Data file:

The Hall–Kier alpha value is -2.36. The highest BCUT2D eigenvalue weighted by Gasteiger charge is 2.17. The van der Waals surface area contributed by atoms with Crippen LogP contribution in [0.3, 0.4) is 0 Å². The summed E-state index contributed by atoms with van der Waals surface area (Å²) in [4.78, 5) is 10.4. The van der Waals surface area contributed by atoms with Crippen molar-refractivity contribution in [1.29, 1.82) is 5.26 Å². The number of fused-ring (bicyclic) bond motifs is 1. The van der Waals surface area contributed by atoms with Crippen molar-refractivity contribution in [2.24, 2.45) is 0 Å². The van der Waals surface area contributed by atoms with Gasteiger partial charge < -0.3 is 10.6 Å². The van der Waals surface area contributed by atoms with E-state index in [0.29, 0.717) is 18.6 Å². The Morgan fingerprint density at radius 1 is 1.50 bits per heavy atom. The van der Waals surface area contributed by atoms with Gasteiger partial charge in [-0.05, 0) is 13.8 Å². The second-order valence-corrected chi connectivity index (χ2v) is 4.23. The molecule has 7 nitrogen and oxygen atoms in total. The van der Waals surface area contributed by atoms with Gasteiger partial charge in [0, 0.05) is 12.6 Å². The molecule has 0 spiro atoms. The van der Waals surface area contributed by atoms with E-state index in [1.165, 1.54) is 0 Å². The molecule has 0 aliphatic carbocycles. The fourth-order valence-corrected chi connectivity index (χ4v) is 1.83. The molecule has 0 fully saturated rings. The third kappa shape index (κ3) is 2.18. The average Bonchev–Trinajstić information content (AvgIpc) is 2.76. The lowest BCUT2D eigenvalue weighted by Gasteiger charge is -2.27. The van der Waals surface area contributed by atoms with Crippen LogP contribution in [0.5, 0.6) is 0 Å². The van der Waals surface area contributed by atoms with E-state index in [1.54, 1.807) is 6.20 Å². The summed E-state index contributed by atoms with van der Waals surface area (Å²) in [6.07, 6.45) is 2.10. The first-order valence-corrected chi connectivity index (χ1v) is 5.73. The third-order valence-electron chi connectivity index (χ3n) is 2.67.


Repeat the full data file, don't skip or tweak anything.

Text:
The Hall–Kier alpha value is -2.36. The highest BCUT2D eigenvalue weighted by Gasteiger charge is 2.17. The van der Waals surface area contributed by atoms with Crippen LogP contribution in [0.3, 0.4) is 0 Å². The summed E-state index contributed by atoms with van der Waals surface area (Å²) in [4.78, 5) is 10.4. The van der Waals surface area contributed by atoms with Crippen molar-refractivity contribution in [1.29, 1.82) is 5.26 Å². The number of fused-ring (bicyclic) bond motifs is 1. The van der Waals surface area contributed by atoms with Crippen molar-refractivity contribution in [2.24, 2.45) is 0 Å². The van der Waals surface area contributed by atoms with Gasteiger partial charge < -0.3 is 10.6 Å². The van der Waals surface area contributed by atoms with E-state index in [0.29, 0.717) is 18.6 Å². The Morgan fingerprint density at radius 1 is 1.50 bits per heavy atom. The van der Waals surface area contributed by atoms with Gasteiger partial charge in [-0.05, 0) is 13.8 Å². The second-order valence-corrected chi connectivity index (χ2v) is 4.23. The molecule has 7 nitrogen and oxygen atoms in total. The van der Waals surface area contributed by atoms with Gasteiger partial charge in [0, 0.05) is 12.6 Å². The molecule has 0 spiro atoms. The van der Waals surface area contributed by atoms with E-state index in [1.165, 1.54) is 0 Å². The molecule has 0 aliphatic carbocycles. The fourth-order valence-corrected chi connectivity index (χ4v) is 1.83. The molecule has 0 fully saturated rings. The third kappa shape index (κ3) is 2.18. The average Bonchev–Trinajstić information content (AvgIpc) is 2.76. The lowest BCUT2D eigenvalue weighted by Gasteiger charge is -2.27. The van der Waals surface area contributed by atoms with Crippen LogP contribution in [0.5, 0.6) is 0 Å². The van der Waals surface area contributed by atoms with E-state index in [1.54, 1.807) is 6.20 Å². The summed E-state index contributed by atoms with van der Waals surface area (Å²) in [6.07, 6.45) is 2.10. The first-order valence-corrected chi connectivity index (χ1v) is 5.73. The third-order valence-electron chi connectivity index (χ3n) is 2.67.